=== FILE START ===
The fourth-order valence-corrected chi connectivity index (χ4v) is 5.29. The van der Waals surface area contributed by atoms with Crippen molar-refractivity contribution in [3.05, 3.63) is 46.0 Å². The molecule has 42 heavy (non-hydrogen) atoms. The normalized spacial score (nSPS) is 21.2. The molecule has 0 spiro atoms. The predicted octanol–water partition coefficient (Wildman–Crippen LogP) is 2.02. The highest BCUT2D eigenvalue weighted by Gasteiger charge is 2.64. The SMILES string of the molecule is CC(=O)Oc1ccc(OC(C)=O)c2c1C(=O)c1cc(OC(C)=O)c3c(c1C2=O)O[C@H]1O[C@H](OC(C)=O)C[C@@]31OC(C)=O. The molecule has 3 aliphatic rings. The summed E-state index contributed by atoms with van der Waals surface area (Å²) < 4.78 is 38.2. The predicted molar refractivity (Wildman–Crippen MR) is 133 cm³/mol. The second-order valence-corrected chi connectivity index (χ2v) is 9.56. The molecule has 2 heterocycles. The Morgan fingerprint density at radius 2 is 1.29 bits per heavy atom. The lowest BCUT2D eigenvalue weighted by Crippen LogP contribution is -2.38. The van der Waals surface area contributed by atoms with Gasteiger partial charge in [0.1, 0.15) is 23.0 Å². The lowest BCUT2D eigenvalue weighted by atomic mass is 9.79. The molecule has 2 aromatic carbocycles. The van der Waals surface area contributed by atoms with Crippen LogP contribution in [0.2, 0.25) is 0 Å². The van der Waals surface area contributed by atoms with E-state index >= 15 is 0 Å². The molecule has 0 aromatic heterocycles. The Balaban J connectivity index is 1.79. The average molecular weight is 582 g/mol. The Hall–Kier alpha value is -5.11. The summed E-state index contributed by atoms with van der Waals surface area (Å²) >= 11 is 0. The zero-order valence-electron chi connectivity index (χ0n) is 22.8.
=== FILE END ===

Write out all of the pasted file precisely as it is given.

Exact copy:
The fourth-order valence-corrected chi connectivity index (χ4v) is 5.29. The van der Waals surface area contributed by atoms with Crippen molar-refractivity contribution in [3.05, 3.63) is 46.0 Å². The molecule has 42 heavy (non-hydrogen) atoms. The normalized spacial score (nSPS) is 21.2. The molecule has 0 spiro atoms. The predicted octanol–water partition coefficient (Wildman–Crippen LogP) is 2.02. The highest BCUT2D eigenvalue weighted by Gasteiger charge is 2.64. The SMILES string of the molecule is CC(=O)Oc1ccc(OC(C)=O)c2c1C(=O)c1cc(OC(C)=O)c3c(c1C2=O)O[C@H]1O[C@H](OC(C)=O)C[C@@]31OC(C)=O. The molecule has 3 aliphatic rings. The summed E-state index contributed by atoms with van der Waals surface area (Å²) < 4.78 is 38.2. The predicted molar refractivity (Wildman–Crippen MR) is 133 cm³/mol. The second-order valence-corrected chi connectivity index (χ2v) is 9.56. The molecule has 2 heterocycles. The Morgan fingerprint density at radius 2 is 1.29 bits per heavy atom. The lowest BCUT2D eigenvalue weighted by Crippen LogP contribution is -2.38. The van der Waals surface area contributed by atoms with Gasteiger partial charge in [0.1, 0.15) is 23.0 Å². The lowest BCUT2D eigenvalue weighted by atomic mass is 9.79. The molecule has 2 aromatic carbocycles. The van der Waals surface area contributed by atoms with Crippen LogP contribution in [0.2, 0.25) is 0 Å². The van der Waals surface area contributed by atoms with E-state index >= 15 is 0 Å². The molecule has 0 aromatic heterocycles. The Balaban J connectivity index is 1.79. The average molecular weight is 582 g/mol. The Hall–Kier alpha value is -5.11. The summed E-state index contributed by atoms with van der Waals surface area (Å²) >= 11 is 0. The zero-order valence-electron chi connectivity index (χ0n) is 22.8.